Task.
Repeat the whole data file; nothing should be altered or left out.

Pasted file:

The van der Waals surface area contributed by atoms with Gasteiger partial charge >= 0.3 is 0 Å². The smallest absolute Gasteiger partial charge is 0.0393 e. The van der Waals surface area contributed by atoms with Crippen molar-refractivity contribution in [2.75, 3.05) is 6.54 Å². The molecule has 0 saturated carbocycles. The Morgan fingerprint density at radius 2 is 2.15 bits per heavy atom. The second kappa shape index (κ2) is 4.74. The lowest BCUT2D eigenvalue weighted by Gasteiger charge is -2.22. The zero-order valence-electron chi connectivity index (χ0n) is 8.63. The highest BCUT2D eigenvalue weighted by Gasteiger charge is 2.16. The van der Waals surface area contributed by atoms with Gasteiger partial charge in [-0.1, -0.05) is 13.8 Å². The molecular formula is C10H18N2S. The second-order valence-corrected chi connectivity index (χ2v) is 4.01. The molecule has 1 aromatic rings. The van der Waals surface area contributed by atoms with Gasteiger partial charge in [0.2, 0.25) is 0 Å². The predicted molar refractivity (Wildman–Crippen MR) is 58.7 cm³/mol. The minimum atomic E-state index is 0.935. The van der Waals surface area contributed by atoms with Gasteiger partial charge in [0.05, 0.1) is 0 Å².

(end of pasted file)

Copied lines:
The van der Waals surface area contributed by atoms with Gasteiger partial charge >= 0.3 is 0 Å². The smallest absolute Gasteiger partial charge is 0.0393 e. The van der Waals surface area contributed by atoms with Crippen molar-refractivity contribution in [2.75, 3.05) is 6.54 Å². The molecule has 0 saturated carbocycles. The Morgan fingerprint density at radius 2 is 2.15 bits per heavy atom. The second kappa shape index (κ2) is 4.74. The lowest BCUT2D eigenvalue weighted by Gasteiger charge is -2.22. The zero-order valence-electron chi connectivity index (χ0n) is 8.63. The highest BCUT2D eigenvalue weighted by Gasteiger charge is 2.16. The van der Waals surface area contributed by atoms with Gasteiger partial charge in [-0.1, -0.05) is 13.8 Å². The molecular formula is C10H18N2S. The second-order valence-corrected chi connectivity index (χ2v) is 4.01. The molecule has 1 aromatic rings. The van der Waals surface area contributed by atoms with Gasteiger partial charge in [0.2, 0.25) is 0 Å². The predicted molar refractivity (Wildman–Crippen MR) is 58.7 cm³/mol. The minimum atomic E-state index is 0.935. The van der Waals surface area contributed by atoms with Gasteiger partial charge in [0.05, 0.1) is 0 Å².